The 4th R: Real Life


我们每天发表一篇文章来表彰第五届年度学生社论大赛的前 10 名获奖者。

下面是16岁的Jason Schnall的文章。

Who’s to blame for ballooning credit card debt and student loans? The public education system, perhaps. American high school students can recite Shakespeare’s sonnets, derive advanced calculus theorems, and explain the Chinese spheres of influence. Yet these same students know little to nothing about economics and personal finance. They know of income tax only as the fifth square on the Monopoly board.

Currently, only five states — Alabama, Missouri, Tennessee, Utah and Virginia — require personal finance courses for high school students. The results speak for themselves: four of these states rank in the top 20 of best average credit card debt. This is a logical correlation. Learning about debt will help someone stay out of it. Yet economists continually blame consumerism and tactics of credit card companies rather than addressing the cause: a fundamental void in our education system.

When students graduate high school, they are thrust into adulthood, whether they join the work force or pursue higher education. They assume immense financial responsibilities almost immediately. How can the government expect 19-year-olds to complete tax forms if they’ve never learned about them in school? Young adults who lack basic knowledge of economics and personal finance are vulnerable to fraud, debt, commercialism and worse.

In the 2012 New York Times article “Back to Classroom for Skills not Taught in High School,” Matthew R. Warren discusses a personal finance course in the Bronx where students learn vital information not taught in their high schools. Warren quotes 22-year-old student Regina Rice, “I can’t manage my money … Yesterday, I bought two pairs of headphones, and I don’t even know why.”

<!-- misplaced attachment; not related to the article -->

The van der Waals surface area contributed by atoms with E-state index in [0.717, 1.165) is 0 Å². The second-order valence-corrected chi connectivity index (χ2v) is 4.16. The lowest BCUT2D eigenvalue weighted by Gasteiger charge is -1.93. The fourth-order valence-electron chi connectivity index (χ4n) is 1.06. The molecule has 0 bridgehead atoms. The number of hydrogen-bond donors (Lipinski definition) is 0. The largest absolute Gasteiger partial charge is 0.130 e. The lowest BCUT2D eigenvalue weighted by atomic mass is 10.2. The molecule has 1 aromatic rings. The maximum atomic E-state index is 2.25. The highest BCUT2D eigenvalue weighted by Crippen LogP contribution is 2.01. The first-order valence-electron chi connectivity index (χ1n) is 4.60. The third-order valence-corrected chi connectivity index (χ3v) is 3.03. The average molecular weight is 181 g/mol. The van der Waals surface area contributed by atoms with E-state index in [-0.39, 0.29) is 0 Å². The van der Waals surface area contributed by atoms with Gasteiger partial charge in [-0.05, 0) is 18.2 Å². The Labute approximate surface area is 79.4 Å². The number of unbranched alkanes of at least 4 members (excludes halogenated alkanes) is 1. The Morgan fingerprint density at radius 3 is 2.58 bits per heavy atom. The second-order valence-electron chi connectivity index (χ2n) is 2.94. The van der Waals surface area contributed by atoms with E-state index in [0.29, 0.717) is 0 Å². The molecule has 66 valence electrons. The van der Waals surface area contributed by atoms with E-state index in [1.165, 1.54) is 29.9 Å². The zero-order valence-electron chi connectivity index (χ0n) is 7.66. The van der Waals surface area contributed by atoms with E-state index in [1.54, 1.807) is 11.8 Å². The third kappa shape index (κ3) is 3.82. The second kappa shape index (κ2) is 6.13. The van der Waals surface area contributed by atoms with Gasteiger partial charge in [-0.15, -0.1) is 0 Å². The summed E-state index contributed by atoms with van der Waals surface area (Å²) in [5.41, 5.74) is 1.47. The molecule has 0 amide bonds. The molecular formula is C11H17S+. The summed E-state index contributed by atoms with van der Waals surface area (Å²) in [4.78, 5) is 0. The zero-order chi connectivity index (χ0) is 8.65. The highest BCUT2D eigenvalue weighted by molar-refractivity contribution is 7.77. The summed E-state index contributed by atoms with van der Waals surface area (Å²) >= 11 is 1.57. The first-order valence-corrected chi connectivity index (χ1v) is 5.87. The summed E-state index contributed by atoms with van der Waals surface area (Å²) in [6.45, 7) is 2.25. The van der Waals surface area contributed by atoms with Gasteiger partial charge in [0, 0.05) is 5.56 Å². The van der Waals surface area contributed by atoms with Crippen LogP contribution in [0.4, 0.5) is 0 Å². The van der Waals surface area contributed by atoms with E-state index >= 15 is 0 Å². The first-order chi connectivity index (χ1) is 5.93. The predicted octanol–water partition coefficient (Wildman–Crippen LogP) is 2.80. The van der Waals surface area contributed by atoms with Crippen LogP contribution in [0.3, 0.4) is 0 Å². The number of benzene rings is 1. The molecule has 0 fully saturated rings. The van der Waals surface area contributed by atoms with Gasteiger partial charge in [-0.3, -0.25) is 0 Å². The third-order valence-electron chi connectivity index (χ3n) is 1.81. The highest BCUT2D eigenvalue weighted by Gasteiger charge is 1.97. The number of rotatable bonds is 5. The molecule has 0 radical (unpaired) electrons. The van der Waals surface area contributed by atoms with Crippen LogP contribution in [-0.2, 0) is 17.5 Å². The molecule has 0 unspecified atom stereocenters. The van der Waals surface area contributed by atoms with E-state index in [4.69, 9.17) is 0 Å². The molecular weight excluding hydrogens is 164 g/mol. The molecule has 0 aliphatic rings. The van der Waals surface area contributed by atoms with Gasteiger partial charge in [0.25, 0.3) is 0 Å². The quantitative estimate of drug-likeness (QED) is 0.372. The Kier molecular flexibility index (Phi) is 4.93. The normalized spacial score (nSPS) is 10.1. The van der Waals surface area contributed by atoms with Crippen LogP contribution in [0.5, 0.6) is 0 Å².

Ideally, parents with lifelong experience would teach their children about personal finance. But, 61 percent of parents only discuss money when prompted by their children. The average American parent lacks the knowledge necessary to teach this information, as many of them live in severe debt themselves, including the 32 percent of U.S. households that carry credit card debt.

The solution? A required course — Personal Finance and the Modern Economy — taught to second-semester high school seniors. It’s vital that students learn basic information about taxes, insurance, mortgages, credit, loans, personal banking, consumerism and the stock market before they are forced to learn it the hard way.

Financial literacy should not be a privilege reserved for children of the Wall Street elite. It is a skill that must be taught, just as vital in today’s economy as reading, writing and arithmetic. So why do we keep treating it like an elective?

Works Cited

“Average Credit Card Debt in America: 2017 Facts & Figures.” ValuePenguin, ValuePenguin, 21 March 2018.

Desjardins, Jeff. “Chart: Are Today’s Students Prepared to Make Financial Decisions?” Visual Capitalist, 29 Sept. 2017.

“T. Rowe Price: Parents Are Likely To Pass Down Good And Bad Financial Habits To Their Kids.” T.Rowe Price, 23 March 2017.

Warren, Mathew R. “Financial Literacy Class Offers Skills Not Taught in School.” The New York Times, 27 Jan. 2012.